In the end, he said, "I could not in good conscience let stand the finding of guilty."
Among the problems he found with the verdict, Franklin said:
— The victim turned down three offers of a ride and seemed to have differing reasons why she wanted to stay
— The victim had trouble identifying and describing parts of the house, didn't remember the attacker's mustache and didn't correctly describe her path out of the house
— Wilkerson's wife's account of the events differed in some details from her husband's, but Franklin said the conflicts suggested that the two didn't collude on a manufactured story.
— Testimony from the friend who took the alleged victim to the hospital the next day was not admissible in court, but Franklin said it indicated there could be a reason the woman might be less than candid.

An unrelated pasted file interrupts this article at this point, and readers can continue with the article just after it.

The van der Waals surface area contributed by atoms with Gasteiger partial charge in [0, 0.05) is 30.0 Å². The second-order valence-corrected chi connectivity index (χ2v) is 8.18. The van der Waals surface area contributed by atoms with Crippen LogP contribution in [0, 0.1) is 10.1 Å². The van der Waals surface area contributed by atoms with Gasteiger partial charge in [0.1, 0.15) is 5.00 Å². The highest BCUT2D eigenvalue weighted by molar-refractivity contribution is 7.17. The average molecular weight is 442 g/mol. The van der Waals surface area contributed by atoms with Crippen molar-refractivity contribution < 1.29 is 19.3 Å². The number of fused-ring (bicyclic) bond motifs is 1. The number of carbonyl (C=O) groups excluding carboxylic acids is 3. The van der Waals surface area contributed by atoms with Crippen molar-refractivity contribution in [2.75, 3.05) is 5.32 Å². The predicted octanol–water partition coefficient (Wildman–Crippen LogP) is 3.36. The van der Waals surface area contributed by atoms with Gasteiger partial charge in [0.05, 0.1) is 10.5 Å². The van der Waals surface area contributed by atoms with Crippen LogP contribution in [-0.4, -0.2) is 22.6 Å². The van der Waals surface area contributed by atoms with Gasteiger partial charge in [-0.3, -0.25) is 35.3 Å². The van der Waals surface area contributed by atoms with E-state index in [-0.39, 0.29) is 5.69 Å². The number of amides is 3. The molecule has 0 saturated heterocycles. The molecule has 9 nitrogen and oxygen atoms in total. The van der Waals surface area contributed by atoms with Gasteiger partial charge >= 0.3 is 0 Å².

Turner said the letter simply underscores the sense that there is a culture in the military that does not see sexual assault as a serious crime and that the victim is the one at fault. He said Congress is working to address the issue, but in the meantime the Pentagon should set clear standards on how commanders with no legal expertise should handle these types of reviews.
Franklin said he takes sexual assault cases very seriously and reviews all matters fairly.
And he said he concluded that, as a result of his review, he had a "genuine and reasonable doubt" that Wilkerson committed the sexual assault.
"It would have been exceedingly less volatile for the Air Force and for me professionally to have simply approved the finding of guilty," he said. "This would have been an act of cowardice on my part and a breach of my integrity."
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